“This week I two days in the studio with my mentor, both days spending several hours in the studio. The first day my mentor and I started the week by catching up, then beginning our in-depth lesson review of the reading assigned to me by the Recording Connection. My mentor also had an extra quiz for me that had not been assigned by the program. This quiz was designed to see where I am in regards to getting myself through an actual recording session. We took it pretty easy at the first day because we knew we would be very busy the next day, as there was a recording session scheduled. So for this day it was an easier, more relaxed day, as there was to be a session the following day. We really took this time to spend on my bookwork, as well as making sure I am truly understanding the inner workings of the studio and learning how everything works. The following day was a straight 4 hours in the studio for a recording session. This day our recording artist was actually acting as producer for her new project girl group she is working on. She is coaching them vocally on their parts, as she first lays down the track herself before. I am learning how to record as my mentor and I tracked and recorded them on this session, as these artists are learning how to sing and be in the studio environment in general. Everything is going well with the recording and she is planning on keeping this track to use for a video project that this new girl band is currently working on. We will finish tracking tomorrow, as well as finish up mixing the very next day. I am really moving along well, working one-on-one with my mentor during the lesson review, as well as taking on more responsibilities as an engineer!”
Establish yourself as an audio engineer when you enroll in the Recording Connection.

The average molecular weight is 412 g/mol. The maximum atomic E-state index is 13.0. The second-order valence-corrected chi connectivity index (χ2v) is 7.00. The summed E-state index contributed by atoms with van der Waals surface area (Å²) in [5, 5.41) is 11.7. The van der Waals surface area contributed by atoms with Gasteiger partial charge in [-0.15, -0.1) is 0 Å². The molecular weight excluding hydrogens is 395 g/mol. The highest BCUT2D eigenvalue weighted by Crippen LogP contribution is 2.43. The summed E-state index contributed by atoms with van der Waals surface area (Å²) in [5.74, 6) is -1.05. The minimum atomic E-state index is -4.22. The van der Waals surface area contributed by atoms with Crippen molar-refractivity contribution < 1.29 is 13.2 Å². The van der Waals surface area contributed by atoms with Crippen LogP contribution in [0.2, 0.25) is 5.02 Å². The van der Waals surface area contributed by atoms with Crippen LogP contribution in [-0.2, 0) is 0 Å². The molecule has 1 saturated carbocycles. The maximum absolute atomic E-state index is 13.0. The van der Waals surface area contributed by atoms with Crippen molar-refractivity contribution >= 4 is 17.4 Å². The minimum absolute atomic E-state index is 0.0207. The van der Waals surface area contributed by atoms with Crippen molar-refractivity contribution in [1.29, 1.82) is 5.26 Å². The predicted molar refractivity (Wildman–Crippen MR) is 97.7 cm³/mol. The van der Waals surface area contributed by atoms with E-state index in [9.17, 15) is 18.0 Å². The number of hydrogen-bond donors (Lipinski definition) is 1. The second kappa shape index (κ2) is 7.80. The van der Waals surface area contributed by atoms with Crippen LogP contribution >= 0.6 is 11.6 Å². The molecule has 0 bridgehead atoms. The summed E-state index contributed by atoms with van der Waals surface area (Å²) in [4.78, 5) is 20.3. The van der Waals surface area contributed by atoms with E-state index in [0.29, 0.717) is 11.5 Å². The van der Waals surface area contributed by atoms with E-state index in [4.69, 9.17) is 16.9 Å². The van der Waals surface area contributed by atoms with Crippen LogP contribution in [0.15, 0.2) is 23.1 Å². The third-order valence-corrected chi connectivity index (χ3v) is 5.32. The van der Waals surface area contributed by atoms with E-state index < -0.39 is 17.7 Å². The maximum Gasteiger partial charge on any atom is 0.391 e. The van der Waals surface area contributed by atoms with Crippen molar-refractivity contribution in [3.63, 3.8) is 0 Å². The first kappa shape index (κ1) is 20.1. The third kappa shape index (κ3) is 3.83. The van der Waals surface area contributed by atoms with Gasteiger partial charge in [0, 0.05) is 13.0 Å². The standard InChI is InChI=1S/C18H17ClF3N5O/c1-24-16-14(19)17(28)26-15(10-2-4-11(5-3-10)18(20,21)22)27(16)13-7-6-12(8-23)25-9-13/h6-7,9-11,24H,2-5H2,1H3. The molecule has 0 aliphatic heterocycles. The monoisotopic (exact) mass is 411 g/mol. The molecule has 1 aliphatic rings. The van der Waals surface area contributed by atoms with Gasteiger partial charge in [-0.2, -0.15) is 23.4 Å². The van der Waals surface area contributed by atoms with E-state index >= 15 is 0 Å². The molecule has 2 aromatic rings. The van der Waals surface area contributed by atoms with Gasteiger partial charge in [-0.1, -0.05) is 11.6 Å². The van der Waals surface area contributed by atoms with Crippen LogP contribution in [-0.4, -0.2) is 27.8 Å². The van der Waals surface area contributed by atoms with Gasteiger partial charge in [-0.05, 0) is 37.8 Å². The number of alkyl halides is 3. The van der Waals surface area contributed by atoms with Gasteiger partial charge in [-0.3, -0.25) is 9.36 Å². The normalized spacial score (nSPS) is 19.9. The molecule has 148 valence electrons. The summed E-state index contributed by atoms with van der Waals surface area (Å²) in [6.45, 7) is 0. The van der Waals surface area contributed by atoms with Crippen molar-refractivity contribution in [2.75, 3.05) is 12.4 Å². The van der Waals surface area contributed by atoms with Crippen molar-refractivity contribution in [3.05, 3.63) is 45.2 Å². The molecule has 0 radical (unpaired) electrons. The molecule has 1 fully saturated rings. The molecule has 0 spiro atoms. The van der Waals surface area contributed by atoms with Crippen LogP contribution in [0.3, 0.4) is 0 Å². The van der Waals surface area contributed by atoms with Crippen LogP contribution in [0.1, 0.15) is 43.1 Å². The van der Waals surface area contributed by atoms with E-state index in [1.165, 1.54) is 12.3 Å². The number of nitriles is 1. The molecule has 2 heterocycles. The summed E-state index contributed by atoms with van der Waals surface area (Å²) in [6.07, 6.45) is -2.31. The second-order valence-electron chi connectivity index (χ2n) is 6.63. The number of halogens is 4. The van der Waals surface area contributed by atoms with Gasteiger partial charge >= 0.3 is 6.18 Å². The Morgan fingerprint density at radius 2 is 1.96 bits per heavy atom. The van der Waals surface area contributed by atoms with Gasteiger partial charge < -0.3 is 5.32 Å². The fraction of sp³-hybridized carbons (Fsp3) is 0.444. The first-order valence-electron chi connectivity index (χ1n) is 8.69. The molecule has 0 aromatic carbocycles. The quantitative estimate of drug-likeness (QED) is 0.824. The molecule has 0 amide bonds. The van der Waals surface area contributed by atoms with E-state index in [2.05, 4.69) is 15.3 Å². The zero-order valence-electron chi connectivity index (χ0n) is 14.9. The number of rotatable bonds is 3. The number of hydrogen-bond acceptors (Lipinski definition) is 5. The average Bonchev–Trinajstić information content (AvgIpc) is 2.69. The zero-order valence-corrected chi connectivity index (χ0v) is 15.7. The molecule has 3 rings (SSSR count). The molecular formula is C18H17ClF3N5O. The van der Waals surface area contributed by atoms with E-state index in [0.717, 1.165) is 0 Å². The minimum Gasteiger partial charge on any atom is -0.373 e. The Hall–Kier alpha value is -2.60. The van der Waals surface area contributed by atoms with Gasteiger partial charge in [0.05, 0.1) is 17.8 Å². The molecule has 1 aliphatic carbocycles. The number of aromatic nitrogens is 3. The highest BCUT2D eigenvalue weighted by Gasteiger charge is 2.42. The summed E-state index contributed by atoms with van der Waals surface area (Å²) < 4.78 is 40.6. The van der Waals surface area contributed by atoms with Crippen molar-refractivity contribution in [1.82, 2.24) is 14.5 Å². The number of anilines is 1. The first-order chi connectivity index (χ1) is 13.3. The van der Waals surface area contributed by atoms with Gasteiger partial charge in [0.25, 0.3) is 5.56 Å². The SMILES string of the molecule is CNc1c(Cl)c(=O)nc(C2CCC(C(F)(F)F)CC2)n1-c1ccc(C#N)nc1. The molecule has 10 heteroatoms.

“This lesson with my mentor was about the Console, as well as dealing pre-amplifiers and their use and types. My mentor has shown me the pre-amps that he uses, explaining to me why he uses them during certain recording sessions. This Lesson was actually pretty short and pretty straightforward. However, I will continue to keep gaining knowledge about pre-amps with more and more sessions I go to while enrolled in the Recording Connection. As well as attending in-depth Lesson training with my mentor, which is our one-on-one time, I have been working on a project every Sunday for the last month or so with my mentor and couple of people I personally know that rap. I have been making all the beats and helping out engineering it with my mentor. Some of the things I have been learning about from my mentor and doing frequently include micing techniques for recording vocals, Patch Bay connections, and I have also been learning about recording into Pro Tools and editing within it as well as using plug-ins. These sessions with my mentor have been a lot of fun and I am looking forward to completing this project to get some producer credits under my name.”